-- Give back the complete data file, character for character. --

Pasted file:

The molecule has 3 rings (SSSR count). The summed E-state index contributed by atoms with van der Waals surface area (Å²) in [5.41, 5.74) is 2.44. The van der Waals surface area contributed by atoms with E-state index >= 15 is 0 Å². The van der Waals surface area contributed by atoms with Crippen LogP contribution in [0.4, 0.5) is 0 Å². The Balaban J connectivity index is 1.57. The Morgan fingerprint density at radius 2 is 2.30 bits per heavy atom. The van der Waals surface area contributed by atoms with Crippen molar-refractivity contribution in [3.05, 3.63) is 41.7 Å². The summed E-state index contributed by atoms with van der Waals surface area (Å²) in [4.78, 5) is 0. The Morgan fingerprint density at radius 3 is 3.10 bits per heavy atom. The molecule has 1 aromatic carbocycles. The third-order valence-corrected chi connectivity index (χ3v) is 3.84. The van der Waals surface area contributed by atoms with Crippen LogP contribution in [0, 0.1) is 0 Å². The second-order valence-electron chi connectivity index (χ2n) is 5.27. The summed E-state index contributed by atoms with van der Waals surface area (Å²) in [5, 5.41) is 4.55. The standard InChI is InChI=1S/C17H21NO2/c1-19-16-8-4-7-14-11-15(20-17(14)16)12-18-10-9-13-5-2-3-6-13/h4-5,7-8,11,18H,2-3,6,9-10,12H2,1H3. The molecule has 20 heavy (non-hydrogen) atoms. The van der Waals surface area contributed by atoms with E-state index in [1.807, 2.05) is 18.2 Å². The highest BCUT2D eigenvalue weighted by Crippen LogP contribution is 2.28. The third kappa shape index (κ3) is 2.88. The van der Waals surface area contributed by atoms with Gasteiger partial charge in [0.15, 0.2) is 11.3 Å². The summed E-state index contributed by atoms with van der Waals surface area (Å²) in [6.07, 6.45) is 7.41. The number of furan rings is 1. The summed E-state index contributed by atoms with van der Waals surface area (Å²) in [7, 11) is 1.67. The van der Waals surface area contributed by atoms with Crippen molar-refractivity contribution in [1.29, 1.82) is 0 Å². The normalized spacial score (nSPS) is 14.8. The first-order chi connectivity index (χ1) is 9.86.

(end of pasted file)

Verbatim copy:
The molecule has 3 rings (SSSR count). The summed E-state index contributed by atoms with van der Waals surface area (Å²) in [5.41, 5.74) is 2.44. The van der Waals surface area contributed by atoms with E-state index >= 15 is 0 Å². The van der Waals surface area contributed by atoms with Crippen LogP contribution in [0.4, 0.5) is 0 Å². The Balaban J connectivity index is 1.57. The Morgan fingerprint density at radius 2 is 2.30 bits per heavy atom. The van der Waals surface area contributed by atoms with Crippen molar-refractivity contribution in [3.05, 3.63) is 41.7 Å². The summed E-state index contributed by atoms with van der Waals surface area (Å²) in [4.78, 5) is 0. The Morgan fingerprint density at radius 3 is 3.10 bits per heavy atom. The molecule has 1 aromatic carbocycles. The third-order valence-corrected chi connectivity index (χ3v) is 3.84. The van der Waals surface area contributed by atoms with Crippen LogP contribution in [0, 0.1) is 0 Å². The second-order valence-electron chi connectivity index (χ2n) is 5.27. The summed E-state index contributed by atoms with van der Waals surface area (Å²) in [5, 5.41) is 4.55. The standard InChI is InChI=1S/C17H21NO2/c1-19-16-8-4-7-14-11-15(20-17(14)16)12-18-10-9-13-5-2-3-6-13/h4-5,7-8,11,18H,2-3,6,9-10,12H2,1H3. The molecule has 20 heavy (non-hydrogen) atoms. The van der Waals surface area contributed by atoms with E-state index in [1.807, 2.05) is 18.2 Å². The highest BCUT2D eigenvalue weighted by Crippen LogP contribution is 2.28. The third kappa shape index (κ3) is 2.88. The van der Waals surface area contributed by atoms with Gasteiger partial charge in [0.15, 0.2) is 11.3 Å². The summed E-state index contributed by atoms with van der Waals surface area (Å²) in [6.07, 6.45) is 7.41. The number of furan rings is 1. The summed E-state index contributed by atoms with van der Waals surface area (Å²) in [7, 11) is 1.67. The van der Waals surface area contributed by atoms with Crippen molar-refractivity contribution in [1.29, 1.82) is 0 Å². The normalized spacial score (nSPS) is 14.8. The first-order chi connectivity index (χ1) is 9.86.